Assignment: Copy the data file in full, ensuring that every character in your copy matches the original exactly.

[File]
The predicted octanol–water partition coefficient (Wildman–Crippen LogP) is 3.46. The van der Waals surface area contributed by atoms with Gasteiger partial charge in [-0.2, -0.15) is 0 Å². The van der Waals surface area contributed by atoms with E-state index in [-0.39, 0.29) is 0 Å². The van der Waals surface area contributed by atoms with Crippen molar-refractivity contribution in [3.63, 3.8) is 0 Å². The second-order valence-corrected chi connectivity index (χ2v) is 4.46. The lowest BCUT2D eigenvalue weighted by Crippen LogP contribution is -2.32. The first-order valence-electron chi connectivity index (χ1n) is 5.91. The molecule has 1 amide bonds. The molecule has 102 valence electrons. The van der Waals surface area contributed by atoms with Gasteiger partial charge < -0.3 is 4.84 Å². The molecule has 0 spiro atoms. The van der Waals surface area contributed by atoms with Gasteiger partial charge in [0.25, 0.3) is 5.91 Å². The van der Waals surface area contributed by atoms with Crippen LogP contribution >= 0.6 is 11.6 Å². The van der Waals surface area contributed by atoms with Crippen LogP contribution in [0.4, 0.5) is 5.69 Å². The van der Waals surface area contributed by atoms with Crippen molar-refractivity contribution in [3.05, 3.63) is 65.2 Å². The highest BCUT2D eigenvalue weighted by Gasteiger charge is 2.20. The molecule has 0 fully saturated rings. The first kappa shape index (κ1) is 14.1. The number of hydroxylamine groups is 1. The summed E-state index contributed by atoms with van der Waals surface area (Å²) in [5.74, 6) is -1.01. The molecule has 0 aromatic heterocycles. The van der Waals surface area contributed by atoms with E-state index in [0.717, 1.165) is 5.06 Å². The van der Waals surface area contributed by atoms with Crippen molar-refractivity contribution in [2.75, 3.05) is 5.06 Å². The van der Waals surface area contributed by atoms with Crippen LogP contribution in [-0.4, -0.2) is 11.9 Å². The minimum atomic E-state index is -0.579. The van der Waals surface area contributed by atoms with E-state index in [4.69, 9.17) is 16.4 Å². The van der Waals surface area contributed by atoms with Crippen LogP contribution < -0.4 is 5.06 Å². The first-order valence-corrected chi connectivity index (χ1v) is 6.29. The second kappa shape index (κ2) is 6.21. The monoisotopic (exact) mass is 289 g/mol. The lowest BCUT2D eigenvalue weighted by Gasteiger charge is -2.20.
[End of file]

The predicted octanol–water partition coefficient (Wildman–Crippen LogP) is 3.46. The van der Waals surface area contributed by atoms with Gasteiger partial charge in [-0.2, -0.15) is 0 Å². The van der Waals surface area contributed by atoms with E-state index in [-0.39, 0.29) is 0 Å². The van der Waals surface area contributed by atoms with Crippen molar-refractivity contribution in [3.63, 3.8) is 0 Å². The second-order valence-corrected chi connectivity index (χ2v) is 4.46. The lowest BCUT2D eigenvalue weighted by Crippen LogP contribution is -2.32. The first-order valence-electron chi connectivity index (χ1n) is 5.91. The molecule has 1 amide bonds. The molecule has 102 valence electrons. The van der Waals surface area contributed by atoms with Gasteiger partial charge < -0.3 is 4.84 Å². The molecule has 0 spiro atoms. The van der Waals surface area contributed by atoms with Gasteiger partial charge in [0.25, 0.3) is 5.91 Å². The van der Waals surface area contributed by atoms with Crippen LogP contribution >= 0.6 is 11.6 Å². The van der Waals surface area contributed by atoms with Crippen LogP contribution in [0.4, 0.5) is 5.69 Å². The van der Waals surface area contributed by atoms with Crippen molar-refractivity contribution in [3.05, 3.63) is 65.2 Å². The highest BCUT2D eigenvalue weighted by Gasteiger charge is 2.20. The molecule has 0 fully saturated rings. The first kappa shape index (κ1) is 14.1. The number of hydroxylamine groups is 1. The summed E-state index contributed by atoms with van der Waals surface area (Å²) in [5.74, 6) is -1.01. The molecule has 0 aromatic heterocycles. The van der Waals surface area contributed by atoms with E-state index in [0.717, 1.165) is 5.06 Å². The van der Waals surface area contributed by atoms with Crippen molar-refractivity contribution in [2.75, 3.05) is 5.06 Å². The van der Waals surface area contributed by atoms with Crippen LogP contribution in [-0.4, -0.2) is 11.9 Å². The minimum atomic E-state index is -0.579. The van der Waals surface area contributed by atoms with E-state index in [4.69, 9.17) is 16.4 Å². The van der Waals surface area contributed by atoms with Crippen LogP contribution < -0.4 is 5.06 Å². The first-order valence-corrected chi connectivity index (χ1v) is 6.29. The second kappa shape index (κ2) is 6.21. The monoisotopic (exact) mass is 289 g/mol. The lowest BCUT2D eigenvalue weighted by Gasteiger charge is -2.20.